There are certain foods that inspire debate. New York is certain it makes the only ‘real’ pizza. New England thinks its Clam Chowder is the only legit version. I’m not going to enter into the whole BBQ debate! Heck, Americans can’t even agree on how to spell that one. (Although, we all know Texas BBQ is the grand-patriarch of smoked brisket!)
Narrowing the view to a single state, there’s still debate. In Texas, chili is practically our state food. Even so, no two Texans agree on the perfect chili recipe. Do you use ground beef, venison, or stew meat? To bean or not to bean is a chili debate still raging hot on the range. Though ‘real Texans’ wouldn’t hear of ruining good chili with beans! I have an uncle who makes award winning chili, so I know better than to toss my hat into that arena.
What I want to talk about is beans and cornbread. In a previous post, I mentioned that this meal is a part of our culture in Texas. It’s one of those meals that falls into the comfort food category, especially if you have the cash to put in some good smokey ham. I was leery of posting a recipe for beans and cornbread, because, in my house it would be like posting a recipe for scrambled eggs. However, a quick consult with Chef Google revealed a lack of recipes for the dish I grew up eating. These beans were at every church “dinner-on-the-grounds”, both sides of my family “get-togethers”, and my mother-in-law makes a mean pot of beans. Yet, this is one of those meals for which no one has an actual recipe. We just do it like our Mamas do.
When I searched for bean recipes, I found beans using cajun seasonings, Tex-Mex seasonings, and a few that resembled wimpy chili. I love Cajun and Tex-Mex anything (wimpy chili, not so much), but that isn’t what I’m talkin’bout! So, I’m going to offer up a recipe for beans the way we make them. Every home in Texas, that makes Beans and Cornbread has their own version. I don’t claim that this is the ‘right’ version, it is simply my version (and it’s tasty).
I love y’all enough, that I dug out some measuring cups and made an official family tested/approved recipe. You may not know this, but that is an act of heartfelt affection on my part. I’m not one of life’s measurers. You know those jokes about Grandma’s recipes calling for a dash, a dab, and a pinch? Yep, that’s me. I’ve expanded the non-standard measurements to include a glug, a splash, and a dollop. This system has taken hold to the point, that I can tell Grace to put a couple of glugs in a pan and know there will be almost exactly 1/8 cup. (See, I really do measure. I just do it with my hands and eyes. Unfortunately, that doesn’t really help y’all. So, I lovingly created a version for the poor souls who don’t know that a glug, is about one and a half splashes!)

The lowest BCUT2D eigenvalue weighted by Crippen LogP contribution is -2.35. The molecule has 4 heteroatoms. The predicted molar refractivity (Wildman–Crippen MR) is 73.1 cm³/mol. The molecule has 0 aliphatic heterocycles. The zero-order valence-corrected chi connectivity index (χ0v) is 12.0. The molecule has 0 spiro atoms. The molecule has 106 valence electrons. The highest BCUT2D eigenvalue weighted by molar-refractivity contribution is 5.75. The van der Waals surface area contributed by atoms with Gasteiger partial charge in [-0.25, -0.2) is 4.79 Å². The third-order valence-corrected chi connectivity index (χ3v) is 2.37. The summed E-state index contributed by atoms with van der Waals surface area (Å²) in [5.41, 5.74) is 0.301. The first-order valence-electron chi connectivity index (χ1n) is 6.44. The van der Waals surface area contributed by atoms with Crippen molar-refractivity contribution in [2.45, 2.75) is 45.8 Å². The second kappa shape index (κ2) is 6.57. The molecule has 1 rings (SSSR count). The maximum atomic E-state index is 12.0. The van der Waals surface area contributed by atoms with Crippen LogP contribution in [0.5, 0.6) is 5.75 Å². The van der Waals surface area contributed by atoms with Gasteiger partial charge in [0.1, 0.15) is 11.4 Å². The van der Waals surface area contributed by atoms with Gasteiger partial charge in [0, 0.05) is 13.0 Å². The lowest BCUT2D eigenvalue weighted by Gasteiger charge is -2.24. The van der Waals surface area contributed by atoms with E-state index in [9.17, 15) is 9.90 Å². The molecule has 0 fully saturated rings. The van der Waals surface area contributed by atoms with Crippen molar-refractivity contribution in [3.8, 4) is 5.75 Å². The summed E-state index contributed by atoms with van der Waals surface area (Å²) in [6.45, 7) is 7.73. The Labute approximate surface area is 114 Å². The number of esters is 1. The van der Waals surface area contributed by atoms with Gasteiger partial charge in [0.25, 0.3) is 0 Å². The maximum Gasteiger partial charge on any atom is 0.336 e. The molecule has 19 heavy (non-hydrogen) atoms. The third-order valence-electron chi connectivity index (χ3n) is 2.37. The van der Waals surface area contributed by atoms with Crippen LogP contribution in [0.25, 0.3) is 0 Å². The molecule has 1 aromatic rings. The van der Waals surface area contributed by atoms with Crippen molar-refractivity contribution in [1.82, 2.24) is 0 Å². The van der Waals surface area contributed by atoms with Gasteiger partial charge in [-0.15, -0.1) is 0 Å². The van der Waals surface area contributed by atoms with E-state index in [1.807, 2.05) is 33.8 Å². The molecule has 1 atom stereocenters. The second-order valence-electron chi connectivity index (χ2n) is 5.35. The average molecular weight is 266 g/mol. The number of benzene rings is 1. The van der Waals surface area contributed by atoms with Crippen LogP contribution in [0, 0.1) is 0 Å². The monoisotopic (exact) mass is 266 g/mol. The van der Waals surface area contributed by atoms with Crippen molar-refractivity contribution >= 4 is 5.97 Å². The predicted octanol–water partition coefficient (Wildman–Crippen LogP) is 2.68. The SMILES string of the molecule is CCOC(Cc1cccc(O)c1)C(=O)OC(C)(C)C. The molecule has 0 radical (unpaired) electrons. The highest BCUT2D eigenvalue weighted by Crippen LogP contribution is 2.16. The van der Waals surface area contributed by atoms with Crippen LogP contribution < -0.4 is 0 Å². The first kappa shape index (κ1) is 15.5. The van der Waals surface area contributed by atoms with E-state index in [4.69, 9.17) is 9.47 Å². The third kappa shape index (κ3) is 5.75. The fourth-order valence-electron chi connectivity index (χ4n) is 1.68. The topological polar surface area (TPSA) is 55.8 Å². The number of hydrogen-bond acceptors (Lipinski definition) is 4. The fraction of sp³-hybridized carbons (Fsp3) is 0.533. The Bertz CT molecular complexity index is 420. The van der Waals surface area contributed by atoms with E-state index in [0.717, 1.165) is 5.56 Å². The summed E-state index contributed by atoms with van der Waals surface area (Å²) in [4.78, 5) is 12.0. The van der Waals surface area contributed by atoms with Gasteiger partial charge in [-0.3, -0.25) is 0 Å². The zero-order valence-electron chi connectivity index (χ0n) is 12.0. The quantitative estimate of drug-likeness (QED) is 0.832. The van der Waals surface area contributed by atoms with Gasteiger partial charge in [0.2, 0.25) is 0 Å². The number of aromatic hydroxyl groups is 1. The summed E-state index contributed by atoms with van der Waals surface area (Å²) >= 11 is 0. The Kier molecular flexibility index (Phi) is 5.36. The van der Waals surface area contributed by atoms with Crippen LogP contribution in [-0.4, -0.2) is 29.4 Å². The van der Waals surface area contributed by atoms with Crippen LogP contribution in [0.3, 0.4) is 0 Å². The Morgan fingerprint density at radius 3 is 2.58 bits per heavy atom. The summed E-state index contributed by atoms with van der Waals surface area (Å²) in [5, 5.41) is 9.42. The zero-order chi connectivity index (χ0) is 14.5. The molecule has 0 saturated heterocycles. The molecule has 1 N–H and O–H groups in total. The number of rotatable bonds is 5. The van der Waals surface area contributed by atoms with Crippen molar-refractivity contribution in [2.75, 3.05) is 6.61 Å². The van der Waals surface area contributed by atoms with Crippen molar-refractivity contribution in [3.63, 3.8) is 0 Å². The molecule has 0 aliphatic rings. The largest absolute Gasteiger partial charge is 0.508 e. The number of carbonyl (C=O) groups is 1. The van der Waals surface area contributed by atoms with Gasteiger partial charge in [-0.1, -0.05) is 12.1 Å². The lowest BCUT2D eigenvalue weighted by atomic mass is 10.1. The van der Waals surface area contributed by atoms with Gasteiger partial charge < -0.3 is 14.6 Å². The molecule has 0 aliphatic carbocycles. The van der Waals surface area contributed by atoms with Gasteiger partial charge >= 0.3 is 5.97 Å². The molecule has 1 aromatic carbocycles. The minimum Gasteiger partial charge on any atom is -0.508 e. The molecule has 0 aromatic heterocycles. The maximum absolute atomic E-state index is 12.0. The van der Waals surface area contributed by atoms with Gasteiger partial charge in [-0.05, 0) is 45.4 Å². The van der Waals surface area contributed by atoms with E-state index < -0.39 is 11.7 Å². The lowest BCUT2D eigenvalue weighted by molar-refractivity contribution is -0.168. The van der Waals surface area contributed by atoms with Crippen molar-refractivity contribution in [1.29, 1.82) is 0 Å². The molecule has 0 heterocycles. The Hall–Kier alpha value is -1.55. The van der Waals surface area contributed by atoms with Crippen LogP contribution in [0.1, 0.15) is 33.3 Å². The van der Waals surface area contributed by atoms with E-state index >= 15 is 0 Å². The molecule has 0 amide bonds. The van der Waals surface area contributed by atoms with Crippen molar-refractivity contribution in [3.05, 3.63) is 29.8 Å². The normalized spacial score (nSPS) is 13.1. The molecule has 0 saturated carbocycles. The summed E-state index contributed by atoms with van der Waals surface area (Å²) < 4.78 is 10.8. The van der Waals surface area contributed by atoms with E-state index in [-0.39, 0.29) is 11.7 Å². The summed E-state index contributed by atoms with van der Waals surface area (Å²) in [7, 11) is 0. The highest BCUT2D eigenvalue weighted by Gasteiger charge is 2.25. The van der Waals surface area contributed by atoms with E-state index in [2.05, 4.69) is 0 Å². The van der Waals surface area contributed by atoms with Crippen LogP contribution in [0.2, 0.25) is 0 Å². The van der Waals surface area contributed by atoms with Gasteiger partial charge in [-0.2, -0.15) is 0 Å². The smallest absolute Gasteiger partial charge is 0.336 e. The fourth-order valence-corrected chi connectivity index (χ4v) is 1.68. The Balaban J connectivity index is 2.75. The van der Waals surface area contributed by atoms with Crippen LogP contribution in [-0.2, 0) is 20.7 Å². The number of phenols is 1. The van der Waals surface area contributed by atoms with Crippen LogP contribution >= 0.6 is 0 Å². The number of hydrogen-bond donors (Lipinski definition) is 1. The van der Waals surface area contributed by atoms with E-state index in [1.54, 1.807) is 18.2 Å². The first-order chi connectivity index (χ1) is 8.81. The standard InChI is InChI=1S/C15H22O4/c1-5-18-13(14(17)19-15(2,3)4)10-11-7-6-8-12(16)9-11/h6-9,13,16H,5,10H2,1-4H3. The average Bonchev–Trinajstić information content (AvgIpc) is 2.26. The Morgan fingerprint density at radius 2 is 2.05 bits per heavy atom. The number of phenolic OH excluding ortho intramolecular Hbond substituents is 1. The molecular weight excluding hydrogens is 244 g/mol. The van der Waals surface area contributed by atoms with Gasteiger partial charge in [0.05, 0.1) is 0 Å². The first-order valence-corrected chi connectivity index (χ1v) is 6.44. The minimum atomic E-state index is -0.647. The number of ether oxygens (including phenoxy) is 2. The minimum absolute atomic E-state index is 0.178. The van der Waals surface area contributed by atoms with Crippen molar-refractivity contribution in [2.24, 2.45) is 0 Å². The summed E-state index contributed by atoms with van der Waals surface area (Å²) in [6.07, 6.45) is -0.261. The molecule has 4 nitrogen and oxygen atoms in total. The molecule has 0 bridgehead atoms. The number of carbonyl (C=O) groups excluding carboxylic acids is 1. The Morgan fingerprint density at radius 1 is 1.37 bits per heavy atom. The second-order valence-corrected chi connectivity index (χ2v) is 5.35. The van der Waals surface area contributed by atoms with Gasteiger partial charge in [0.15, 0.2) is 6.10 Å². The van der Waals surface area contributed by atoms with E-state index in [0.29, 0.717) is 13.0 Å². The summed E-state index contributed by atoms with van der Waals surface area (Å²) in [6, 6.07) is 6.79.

First, I want to share a quick opinion. Let me just say, I love recipes. I enjoy reading cookbooks from cover to cover. I am one of those weirdos who prefers Fifty Ways to Braise over Fifty Shades of Gray any day! Even so, I’m not a cook who’s married to recipes. A recipe should be a starting point. Think of your recipe not as a map, but as a launch pad. As you’re making this dish, taste and tweak. Unless you intend to invite me over for dinner, these beans should be designed to hit the spot for your family.
Cornbread is another highly debated food. Sweet or savory? Cakey or crusty? I like cornbread in most of its variations because it IS bread. Let’s face it, any way you slice it bread is fantastic! However, on a trip to Virginia a few years ago we ate at a wonderful place near Monticello. They used centuries-old recipes, and the food was amazing. It was incredible…except (dun dun DUN) the cornbread. Their cornbread looked like white sheath cake. It was so sweet, that two soft squishy bites sent my blood sugar soaring to diabetic coma levels!
To go with these beans, I like a VERY SLIGHTLY sweet crusty cornbread. Sam was notoriously picky as a child. At about age five, he sat down to a table-creaking Christmas dinner, scanned the offerings, smiled lovingly at the cast iron skillet of cornbread, and announced: “Cornbread is just Heaven”. He’s fifteen, and we still razz him about it. Though I enjoy teasing him, I still make his Heavenly cornbread! The recipe for it can be found here.
I hope you’ll give this meal a try. In our home, it means comfort. It conjures memories of long ago suppers with loved ones. For now, the beans are almost ready. I think I’ll make a pan of cornbread, light the oil lamps, and call the family to supper. (Some days, we call “Pioneer Days” and eat by oil lamps, just for the sheer fun of it. But, we still use the dishwasher afterward! It’s all about priorities, people!)
What are the meals that mean comfort and family to you? Do you measure with your hands/eyes or with cups? Leave me a comment, if you have the time. I love to hear from y’all!
If you need help with bean cooking basics, check out our post on Bean Cooking 101.
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